Clause 4.5.1 Monitoring and Measurement of ISO 14001 requires that organizations monitor and measure key characteristics of their environmental performance. An organization’s ability to control air pollution is one of these key performance characteristics, and the effectiveness of the organization’s air pollution control equipment is closely linked to this characteristic. Many of the legal requirements for air pollution control, including National Emission Standards for Hazardous Air Pollutants (NESHAP), also compel the proper operation and maintenance of pollution control devices.
Our audit experience shows that 50 percent or more of the organizations we audit are not as familiar with their air pollution control equipment as they could be, and as a result, are unable to show evidence during an audit that the equipment is, indeed, being operated and maintained according to the manufacturer’s specifications.
A simple example would be a paint booth that uses filters to control the particulate emissions from the painting operations. Booth manufacturers often specify a control efficiency of the booth, which is defined as the percentage of the particulate matter removed by the filters in the boot when the booth is being operated properly. Paint booth manufacturers also specify the types of filters to be used and the range of pressure drop across the filters, to ensure that the required control efficiency (98% as an example) is being achieved. During audits of paint booths, we often find that either the filters are not rated appropriately or the pressure drop across the filters is not being measured or recorded correctly.
A related issue is the ISO requirement (also Clause 4.5.1) that the instruments used to measure performance must be periodically calibrated. We find that pressure drop manometers or Magnehelic gauges are often not on a preventive maintenance schedule for calibration and/or replacement. Including the inspection of the pollution control equipment on a preventive maintenance schedule will help to ensure proper operation and maintenance of the equipment. As a risk management strategy, the ISO 14001 internal audit program should include a review of evidence that the scheduled maintenance has been performed and that the equipment is operating correctly.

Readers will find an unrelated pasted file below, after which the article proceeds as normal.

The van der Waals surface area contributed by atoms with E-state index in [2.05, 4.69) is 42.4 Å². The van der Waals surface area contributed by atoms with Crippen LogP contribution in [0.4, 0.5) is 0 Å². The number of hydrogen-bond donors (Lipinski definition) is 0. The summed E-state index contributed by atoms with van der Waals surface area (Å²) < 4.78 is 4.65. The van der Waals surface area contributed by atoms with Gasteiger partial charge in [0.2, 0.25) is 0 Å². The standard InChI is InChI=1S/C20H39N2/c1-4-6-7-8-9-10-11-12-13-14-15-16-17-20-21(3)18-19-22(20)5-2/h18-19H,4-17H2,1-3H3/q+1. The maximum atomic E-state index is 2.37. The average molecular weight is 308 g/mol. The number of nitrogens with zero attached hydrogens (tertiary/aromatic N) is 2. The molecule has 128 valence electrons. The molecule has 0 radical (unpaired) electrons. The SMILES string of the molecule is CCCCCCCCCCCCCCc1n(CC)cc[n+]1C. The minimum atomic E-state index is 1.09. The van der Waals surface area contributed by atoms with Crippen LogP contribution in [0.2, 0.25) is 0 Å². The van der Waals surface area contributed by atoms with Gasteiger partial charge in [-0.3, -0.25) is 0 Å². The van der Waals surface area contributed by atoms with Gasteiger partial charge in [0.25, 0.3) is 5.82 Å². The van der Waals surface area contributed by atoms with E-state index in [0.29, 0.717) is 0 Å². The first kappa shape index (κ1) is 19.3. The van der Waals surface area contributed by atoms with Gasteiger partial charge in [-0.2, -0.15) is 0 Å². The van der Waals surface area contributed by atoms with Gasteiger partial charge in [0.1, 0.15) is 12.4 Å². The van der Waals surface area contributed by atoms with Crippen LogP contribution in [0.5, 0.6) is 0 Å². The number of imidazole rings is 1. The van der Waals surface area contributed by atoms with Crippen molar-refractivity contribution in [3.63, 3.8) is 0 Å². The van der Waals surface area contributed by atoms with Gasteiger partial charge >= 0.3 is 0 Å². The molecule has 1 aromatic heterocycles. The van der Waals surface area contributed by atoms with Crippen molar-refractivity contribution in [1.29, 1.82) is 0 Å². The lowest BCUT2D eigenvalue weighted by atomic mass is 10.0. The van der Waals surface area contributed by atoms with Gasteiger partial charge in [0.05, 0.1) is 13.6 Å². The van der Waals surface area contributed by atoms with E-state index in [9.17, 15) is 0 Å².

If we can assist you in preparing for your ISO 14001 EMS audits and/or your Environmental Regulatory Compliance audits, or if you have any comments, questions, or concerns regarding your air pollution control equipment, please feel free to call us, at 920-648-4134, or e-mail us, at email@example.com.
The newly appointed Secretary of the WDNR Cathy Stepp has made a few changes at the top of the organization. On March 3, 2011, I will be meeting with Pat Stevens the new Administrator of the Division of Air and Waste (WDNR Org Chart) to explore what these changes might mean to businesses in Wisconsin. I have known Pat for many years and am particularly interested in the Bureau of Cooperative Environmental Assistance, which is the home of the Green Tier Program. I am also interested in exploring any new approaches the WDNR is considering to help industry obtain approval on air permit applications or revisions to applications in a timely fashion. Leave a post here or e-mail me to let me know if you have any issues that you would like me to bring up during this meeting. Here is some more information about Pat and a link to the WDNR news release.
Pat Stevens, Division of Air and Waste. Stevens, 49, is new to the WDNR. He will oversee Air Management, Waste and Materials Management, Remediation and Redevelopment, and Cooperative Environmental Management (including Green Tier) programs. Pat brings 17 years of experience with WDNR programs as general counsel for the Wisconsin Builders Association, counsel for the Wisconsin Transportation Builders Association, and environmental policy director for Wisconsin Manufacturers and Commerce. In these roles, he collaborated with the WDNR and others on the development of a number of WDNR rules. Stevens also served as Assistant Attorney General in North Dakota from 1988-92, working with the Natural Resources and Indian Affairs Division and the Tax Commissioner’s Office. He holds a B.A. in business management from Arizona State University and a law degree from the University of North Dakota School of Law.
On March 1, 2011 the USEPA announced its intention to extend this year’s GHG Emission reporting deadline – originally March 31 – and plans to have the final uploading tool (e-GGRT) available this summer, with the data scheduled to be published later this year. This extension would allow EPA to further test the system that reporters will use to submit data, and give industry the opportunity to test the tool, provide feedback and have sufficient time to become familiar with it prior to reporting.
In its news release today the agency indicated it will provide more detail on the intended changes in the coming weeks and will ensure that this reporting extension is in effect before the original reporting deadline of March 31, 2011.